Introduction to Solar Cooking
Cooking with the sun and a solar box oven should be easy and fun. After a few experiences, you’ll see how readily you can adapt your present cooking and baking to this oven. Using the solar cooker can actually reduce the total amount of effort in meal preparation. Using a solar cooker outside in the summer allows you to eliminate extra heat in the house, which is advantageous especially with regard to foods that require long cooking times. With solar cooking, you prepare your meals early in the day and then relax. In the late afternoon, when you’re tired after a day of work, the sun will have cooked your food.
Most food, with the exception of cookies and open-faced cheese sandwiches, are cooked in containers with the lids on. The dark, porcelain-coated round and oval roasters are the best for most of the cooking and baking in the solar cooker. (The 9-inch round roaster makes a beautiful round loaf of bread). Be sure to use hot pads when removing the pots from the oven; the food will be hot!
If this is your first attempt at solar cooking, start with something easy such as chicken, hamburgers, rice, baked potatoes, zucchini, or a gingerbread mix.
Food such as roasts, stews, casseroles, poultry, potatoes, carrots, pot roasts and rice are almost impossible to overcook; therefore, the timing on the food is not critical.
Chicken will still be juicy and will fall of the bone when solar cooked four hours instead of the needed two hours. The major advantage of solar cooking is the flexibility in cooking times. You can remove the food any time after it is done.
In cooking fresh fish, you can judge when the fish is cooked thoroughly when juice begins to drop. If you cook fish on a rack, it is easy to see this change. Then check to see that the fish is cooked to the bone in the thickest part.
For best results, do not overcook the following food: green vegetables, cookies, cakes, and bread.
Use dark covered pots or pans with tight fitting lids. With rare exceptions (e.g., cookies) the lid is kept on the pot while cooking. The golden rule of solar cooking is: GET THE FOOD ON EARLY, AND DON’T WORRY ABOUT OVERCOOKING.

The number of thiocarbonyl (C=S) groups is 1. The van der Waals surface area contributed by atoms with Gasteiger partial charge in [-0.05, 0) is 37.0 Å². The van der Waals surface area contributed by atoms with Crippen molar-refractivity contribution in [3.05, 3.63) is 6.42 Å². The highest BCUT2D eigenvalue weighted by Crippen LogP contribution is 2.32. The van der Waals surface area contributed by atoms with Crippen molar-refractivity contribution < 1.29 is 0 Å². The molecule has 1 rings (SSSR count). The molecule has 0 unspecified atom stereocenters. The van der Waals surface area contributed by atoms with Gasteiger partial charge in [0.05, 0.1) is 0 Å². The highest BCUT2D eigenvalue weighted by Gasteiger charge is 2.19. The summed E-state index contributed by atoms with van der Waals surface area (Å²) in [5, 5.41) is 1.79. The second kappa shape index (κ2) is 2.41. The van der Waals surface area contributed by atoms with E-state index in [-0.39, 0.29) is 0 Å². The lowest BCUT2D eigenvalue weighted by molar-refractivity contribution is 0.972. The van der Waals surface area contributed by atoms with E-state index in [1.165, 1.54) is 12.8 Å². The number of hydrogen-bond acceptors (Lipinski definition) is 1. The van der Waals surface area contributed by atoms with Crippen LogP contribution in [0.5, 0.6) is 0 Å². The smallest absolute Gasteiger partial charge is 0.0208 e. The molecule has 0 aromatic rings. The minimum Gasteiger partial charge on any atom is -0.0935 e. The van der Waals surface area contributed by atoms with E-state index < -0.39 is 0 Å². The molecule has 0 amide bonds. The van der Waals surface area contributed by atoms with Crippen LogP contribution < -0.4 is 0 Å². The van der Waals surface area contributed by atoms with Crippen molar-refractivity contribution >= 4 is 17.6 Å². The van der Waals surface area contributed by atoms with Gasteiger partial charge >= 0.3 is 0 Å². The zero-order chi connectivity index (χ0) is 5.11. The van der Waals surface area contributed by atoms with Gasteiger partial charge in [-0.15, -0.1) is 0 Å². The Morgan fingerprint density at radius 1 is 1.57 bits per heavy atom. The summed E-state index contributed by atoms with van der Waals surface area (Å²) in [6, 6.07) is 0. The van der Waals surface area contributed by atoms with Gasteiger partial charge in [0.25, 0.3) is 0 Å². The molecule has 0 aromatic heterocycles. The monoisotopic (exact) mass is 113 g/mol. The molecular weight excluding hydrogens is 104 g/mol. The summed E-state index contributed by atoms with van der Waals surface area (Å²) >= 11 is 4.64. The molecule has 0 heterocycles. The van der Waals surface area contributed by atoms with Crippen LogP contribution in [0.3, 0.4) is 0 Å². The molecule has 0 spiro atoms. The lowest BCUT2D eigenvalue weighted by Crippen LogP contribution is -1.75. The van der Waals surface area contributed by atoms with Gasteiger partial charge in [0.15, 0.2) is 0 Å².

You do not need to stir food while cooking. However, it’s OK to check the food if you quickly replace the lid.
Place the hard-to-cook or larger quantity items in the back of the cooker where they will receive more direct sun. When using several pots, place the easy-to-cook food in the front of the cooker.
The solar oven will be hot! Use potholders when removing lids or pots. To keep the food hot after the sun goes down, add several bricks or heavy stones when you begin cooking. To maximize heat retention, lower the reflective lid onto the glass, and cover the cooker with a blanket. Many meals may be cooked without refocusing, and you will learn by experience. Just face the cooker so that halfway through the cooking time the sun will be right in front of the cooker with the prop stick casting a shadow on the proper stick holder. With lots of food, or on less than fully sunny days, refocus the oven once or twice.
To bake cakes or bread, preheat the cooker for at least ½ hour before adding the food. Preheating the oven with several bricks or pieces of tile inside will also provide a source of heat.
If you are cooking a large amount of food, it will cook more quickly if distributed between two or three smaller pots instead of one large pot. Several small, uncovered bowls may be placed inside a large covered pot to cook.
Leftovers are easily reheated in the solar cooker.
These recipes have been developed for the simple solar box cookers with one reflector which cook at temperatures between 250F and 300F. Recipes may need to be adapted when cooking with solar panel cookers and parabolic arrays.